In October 1999 it was reported that a Falun Dafa practitioner had died in custody, a death that Falun Dafa members attributed to torture (BBC 11 Oct. 1999; AFP 11 Oct. 1999). This was also the conclusion of an Amnesty International report (22 Oct. 1999, 2-3). However, a Beijing newspaper reported that she had died of heart failure and that an autopsy had revealed no abnormalities other than a heart condition (Zhongguo Xinwen She 15 Oct. 1999; see also ABC 8 Nov. 1999). Later the same month it was reported that two practitioners had died by leaping from trains in attempts to escape police custody (AFP 27 Oct. 1999).

The Second Crackdown: October 1999

On 25 October 1999, the BBC, citing Xinhua, reported that 13 Falun Dafa leaders had been charged with "illegally obtaining state secrets" and publishing them on the Internet. Several days later it was reported that up to 30 people could face similar charges and that a former official of the Hubei provincial government had been formally charged (AFP 28 Oct. 1999b)

From 21 to 28 October 1999, Falun Dafa practitioners, carrying no signs or banners, began a silent protest in Tiananmen Square outside the Great Hall of the People where a draft resolution against cults was under discussion, dozens of protestors were taken away by police and detained (Hong Kong Alliance 1 Nov. 1999; BBC 25 Oct. 1999; ibid. 26 Oct. 1999; ibid. 28 Oct. 1999a; AFP 26 Oct. 1999).

As the legislators deliberated, Falun Dafa was labelled a cult in state media for the first time; it had previously been described merely as an illegal organization, (BBC 28 Oct. 1999b; AFP 28 Oct. 1999a; China Daily 28 Oct. 1999). Also at this time, Falun Dafa practitioners in Beijing held a clandestine press conference, appealing for international assistance (BBC 28 Oct. 1999a; Hong Kong Alliance 1 Nov. 1999).

On 30 October 1999, the resolution banning cults, the "Decision of the Standing Committee of the National People's Congress on Banning Heretical Cult Organizations, and Preventing and Punishing Cult Activities," was passed (BBC 30 Oct. 1999). The text of this resolution is electronically attached to this Extended Response as is the "Explanation of the Supreme People's Court and Supreme People's Procuratorate Concerning Laws Applicable to Handling Cases of Organizing and Employing Heretical Cult Organizations to Commit Crimes." According to Xinhua, the resolutions would allow the people's courts "to integrate severe punishment with lenient treatment" and "severely punish an extremely small number of criminal elements" (19 Nov. 1999). However, according to an AFP report, the National People's Congress resolution "greatly widened the scope of police and judicial powers to crack down on the group, with the government indicating that the decision can be used retroactively to prosecute Falungong actions before the July 22 ban" (8 Nov. 1999). As an example, the report cites the case of three persons from Jilin province charged with printing and distributing Falun Dafa materials between February 1992 and October 1998.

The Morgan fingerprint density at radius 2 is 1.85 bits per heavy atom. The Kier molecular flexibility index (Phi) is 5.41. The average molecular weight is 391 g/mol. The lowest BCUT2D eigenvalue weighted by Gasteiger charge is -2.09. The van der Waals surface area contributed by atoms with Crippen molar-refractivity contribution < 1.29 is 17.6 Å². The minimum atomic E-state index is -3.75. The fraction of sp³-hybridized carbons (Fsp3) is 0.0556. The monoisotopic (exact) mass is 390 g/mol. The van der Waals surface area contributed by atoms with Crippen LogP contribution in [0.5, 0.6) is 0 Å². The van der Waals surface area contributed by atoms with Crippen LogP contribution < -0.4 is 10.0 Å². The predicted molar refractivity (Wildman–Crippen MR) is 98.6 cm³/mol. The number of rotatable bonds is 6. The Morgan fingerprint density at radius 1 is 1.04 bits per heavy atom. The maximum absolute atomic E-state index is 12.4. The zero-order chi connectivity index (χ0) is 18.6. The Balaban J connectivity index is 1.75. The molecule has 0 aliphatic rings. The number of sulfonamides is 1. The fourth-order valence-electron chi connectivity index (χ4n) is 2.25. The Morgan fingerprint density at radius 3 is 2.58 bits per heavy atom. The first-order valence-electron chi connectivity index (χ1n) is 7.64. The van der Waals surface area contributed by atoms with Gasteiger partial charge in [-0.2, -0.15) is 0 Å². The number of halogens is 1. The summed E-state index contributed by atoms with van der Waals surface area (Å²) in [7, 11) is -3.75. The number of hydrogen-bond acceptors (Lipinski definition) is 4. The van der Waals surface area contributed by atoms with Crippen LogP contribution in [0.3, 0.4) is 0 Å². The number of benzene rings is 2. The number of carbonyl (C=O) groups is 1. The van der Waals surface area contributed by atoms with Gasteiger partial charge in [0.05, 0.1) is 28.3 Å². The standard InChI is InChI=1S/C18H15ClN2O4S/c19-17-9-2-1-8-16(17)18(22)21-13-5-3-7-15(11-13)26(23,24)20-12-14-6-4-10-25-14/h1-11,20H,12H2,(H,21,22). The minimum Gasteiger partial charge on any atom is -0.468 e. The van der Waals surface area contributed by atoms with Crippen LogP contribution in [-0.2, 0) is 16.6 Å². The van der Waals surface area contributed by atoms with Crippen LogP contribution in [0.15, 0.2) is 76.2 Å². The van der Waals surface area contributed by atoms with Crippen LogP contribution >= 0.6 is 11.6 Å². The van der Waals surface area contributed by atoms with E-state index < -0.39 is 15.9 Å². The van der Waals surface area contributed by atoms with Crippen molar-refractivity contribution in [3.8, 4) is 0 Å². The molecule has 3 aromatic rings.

One day after the resolution was passed, four Falun Dafa "leaders", Li Chang, Wang Zhiwen, Ji Liewu and Yao Jie, who were believed to have been in custody since July, were formally charged with "stealing and leaking state secrets and organizing a cult" (BBC 31 Oct. 1999). According to Xinhua the four were "key members of the Research Society of Falun Dafa" and were charged under Article 300 of the Criminal Law and other provisions (Xinhua 31 Oct. 1999). On 3 November 1999 the first charges were laid under the new resolution, against four Falun Dafa practititioners charged with organizing an illegal gathering in Haikou, Hainan province (BBC 3 Nov. 1999; AFP 6 Nov. 1999; ibid. 8 Nov. 1999). On 12 November 1999 the leader of the Haikou group was convicted of "using an evil cult to violate the law" and of escaping from police custody and sentenced to twelve years in prison (BBC 12 Nov. 1999; see also Xinhua 12 Nov. 1999). Others convicted at the same time were sentenced to between two and seven years (ibid.). Chinese authorities announced that charges had been laid against 111 Falun Dafa practitioners, a figure that does not include persons sentenced administratively, such as persons sentenced to reeducation through labour (laodong jiaoyang) (ibid. 8 Nov. 1999; ABC 8 Nov. 1999; HRW 9 Nov. 1999). It also reported in early November 1999 that Falun Dafa practitioners had been sentenced without trial to reeducation through labour for up to three years in Hebei and Jilin provinces (AFP 6 Nov. 1999; see also ibid. 7 Nov. 1999).

According to a spokesperson for the State Council, nearly 1,000 Falun Dafa demonstrators had been taken into custody by police in Beijing in late October and early November 1999 (ABC 8 Nov. 1999). According to the spokesman, the detainees were given lectures on the "evils" of Falun Dafa, following which most were sent back to their home provinces, although officials admitted that up to 60 per cent of those sent back returned to Beijing to rejoin the protest (ibid.).